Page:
Corporal Punishment in Schools Must End
0 telah menandatangani. Mari kita ke 100.
There are many concerns facing my generation of young Americans in this century. Will we be able to find and acquire a great education that sets us up for a prosperous future of economic security? Will those educational environments be safe environments for all? My name is Kai Forcey-Rodriguez. I am 23 years old and a senior Italian Studies Major and a Special Education Teaching Minor with two years of experience teaching English as a Second Language in Italy, Russian, and Indonesia. Corporal punishment in schools has been a concern of mine as I work hard to make a safe learning environment for all of my students. Presidential candidates for 2020 have spoken about supporting the creation of mental health counseling services to help with trauma and stress in schools. One of many issues these candidates and many politicians have not mentioned or in general is not often spoken about is corporal punishment in schools. Corporal punishment is a relic of our educational system’s distant past, but unfortunately, it still exists. Even though I have had the privilege of growing up in a wealthy area of New Hampshire where, similar to other NH school districts condemn corporal punishment but nevertheless, this issue is a personal one for the following four reasons.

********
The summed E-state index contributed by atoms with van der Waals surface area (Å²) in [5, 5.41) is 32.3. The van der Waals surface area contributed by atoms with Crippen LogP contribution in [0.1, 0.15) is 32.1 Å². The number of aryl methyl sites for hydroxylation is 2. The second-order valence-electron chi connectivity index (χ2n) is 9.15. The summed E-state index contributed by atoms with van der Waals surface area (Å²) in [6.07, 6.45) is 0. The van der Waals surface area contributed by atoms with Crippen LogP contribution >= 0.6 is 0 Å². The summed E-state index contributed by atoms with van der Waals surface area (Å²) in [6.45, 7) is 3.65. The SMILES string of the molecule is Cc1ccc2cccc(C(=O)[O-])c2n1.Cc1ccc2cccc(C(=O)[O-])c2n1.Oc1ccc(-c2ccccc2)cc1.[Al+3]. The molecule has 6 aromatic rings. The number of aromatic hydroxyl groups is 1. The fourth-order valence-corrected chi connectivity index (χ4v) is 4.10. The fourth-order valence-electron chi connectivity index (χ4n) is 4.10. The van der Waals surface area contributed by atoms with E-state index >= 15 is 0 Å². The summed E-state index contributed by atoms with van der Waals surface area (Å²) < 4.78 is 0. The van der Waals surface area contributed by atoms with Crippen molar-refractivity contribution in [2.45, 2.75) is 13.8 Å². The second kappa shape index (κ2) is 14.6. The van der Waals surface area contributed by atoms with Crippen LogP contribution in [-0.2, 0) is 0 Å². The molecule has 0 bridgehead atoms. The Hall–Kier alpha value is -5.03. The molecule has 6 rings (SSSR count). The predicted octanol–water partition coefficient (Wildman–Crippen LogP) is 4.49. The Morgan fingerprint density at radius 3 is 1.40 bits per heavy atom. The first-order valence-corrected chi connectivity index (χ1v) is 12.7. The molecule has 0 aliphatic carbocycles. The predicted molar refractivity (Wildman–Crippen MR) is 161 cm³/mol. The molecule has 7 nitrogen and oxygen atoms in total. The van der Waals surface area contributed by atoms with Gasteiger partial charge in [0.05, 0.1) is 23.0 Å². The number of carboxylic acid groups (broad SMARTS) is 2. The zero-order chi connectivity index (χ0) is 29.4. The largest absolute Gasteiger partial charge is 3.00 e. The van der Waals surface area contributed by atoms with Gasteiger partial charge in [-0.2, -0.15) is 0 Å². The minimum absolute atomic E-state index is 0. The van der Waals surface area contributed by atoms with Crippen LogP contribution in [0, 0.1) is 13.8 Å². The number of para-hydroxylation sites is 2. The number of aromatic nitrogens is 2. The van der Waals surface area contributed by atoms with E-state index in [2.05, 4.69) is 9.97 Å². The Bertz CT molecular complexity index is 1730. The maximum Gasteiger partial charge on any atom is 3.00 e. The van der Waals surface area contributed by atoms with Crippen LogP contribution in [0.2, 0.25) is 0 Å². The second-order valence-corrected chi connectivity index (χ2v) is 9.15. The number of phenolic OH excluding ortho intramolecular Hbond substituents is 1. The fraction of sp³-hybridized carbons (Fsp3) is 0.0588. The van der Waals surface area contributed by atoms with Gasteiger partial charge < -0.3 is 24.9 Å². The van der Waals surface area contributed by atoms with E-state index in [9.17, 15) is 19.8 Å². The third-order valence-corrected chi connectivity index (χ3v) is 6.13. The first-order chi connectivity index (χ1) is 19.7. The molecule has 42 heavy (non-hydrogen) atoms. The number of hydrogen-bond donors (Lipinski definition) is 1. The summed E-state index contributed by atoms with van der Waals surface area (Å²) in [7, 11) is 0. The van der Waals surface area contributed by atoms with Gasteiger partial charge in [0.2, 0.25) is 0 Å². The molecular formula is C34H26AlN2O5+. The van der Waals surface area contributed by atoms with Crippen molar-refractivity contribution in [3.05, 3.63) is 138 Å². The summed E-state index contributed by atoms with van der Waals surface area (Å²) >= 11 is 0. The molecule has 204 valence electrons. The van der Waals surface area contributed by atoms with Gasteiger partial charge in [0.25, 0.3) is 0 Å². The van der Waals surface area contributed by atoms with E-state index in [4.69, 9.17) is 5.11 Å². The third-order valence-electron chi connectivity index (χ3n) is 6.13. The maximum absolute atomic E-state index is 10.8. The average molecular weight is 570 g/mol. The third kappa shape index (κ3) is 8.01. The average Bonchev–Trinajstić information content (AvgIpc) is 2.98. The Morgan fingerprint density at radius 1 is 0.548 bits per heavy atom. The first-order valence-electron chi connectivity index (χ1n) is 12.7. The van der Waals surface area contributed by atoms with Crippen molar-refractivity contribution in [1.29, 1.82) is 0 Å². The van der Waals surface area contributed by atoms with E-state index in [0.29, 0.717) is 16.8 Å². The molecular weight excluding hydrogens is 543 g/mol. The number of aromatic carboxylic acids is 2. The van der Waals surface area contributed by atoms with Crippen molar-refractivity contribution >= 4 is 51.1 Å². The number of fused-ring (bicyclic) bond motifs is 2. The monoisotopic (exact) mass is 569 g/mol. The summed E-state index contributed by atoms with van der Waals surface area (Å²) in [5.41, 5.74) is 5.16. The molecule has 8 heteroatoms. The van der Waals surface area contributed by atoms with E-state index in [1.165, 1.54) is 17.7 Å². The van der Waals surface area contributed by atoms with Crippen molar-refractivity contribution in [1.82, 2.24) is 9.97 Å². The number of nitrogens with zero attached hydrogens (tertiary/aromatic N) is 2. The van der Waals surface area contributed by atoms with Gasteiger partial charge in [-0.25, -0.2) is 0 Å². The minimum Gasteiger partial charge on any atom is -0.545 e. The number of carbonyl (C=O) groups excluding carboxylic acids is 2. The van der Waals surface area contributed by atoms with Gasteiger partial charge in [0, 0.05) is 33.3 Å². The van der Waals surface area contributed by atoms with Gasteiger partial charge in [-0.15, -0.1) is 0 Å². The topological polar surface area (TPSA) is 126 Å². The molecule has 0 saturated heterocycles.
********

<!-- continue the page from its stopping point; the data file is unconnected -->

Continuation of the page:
First, corporal punishment in schools violates federal law. A school may argue that in accordance with In Loco Parentis, which means that while students are in an institution (ie: school, university, summer camp, etc…) they have temporary guardianship and responsibility of the children or students, that they are doing their duty to protect the environment and diminish disruptions from energetic students by using force to deter them. If anything that does not work. I have had many energetic students that I have had success with teaching because when I noticed such behavior I adapted my method to accommodate their energy. To quote Billy Joel, “You’re only human. You’re supposed to make mistakes.” Regardless of the argument, a school using force entailed as corporal punishment is child abuse and should be investigated as such by the authorities because it violates the Title IV of the Civil Rights Act of 1964, Section 504 of the Rehabilitation Act of 1973 (related to students with learning disabilities and a predecessor law to the Individuals with Disabilities Education Equality Act of 1973), and Title IX of the Education Amendments of 1972, which protects people from discrimination and ending segregation, studies show that the kids fallen victim to this antiquated disciplinary tactic are LGBTQIAP+, people of color, and those with learning or physical disabilities (I prefer the term, learning or physical differences).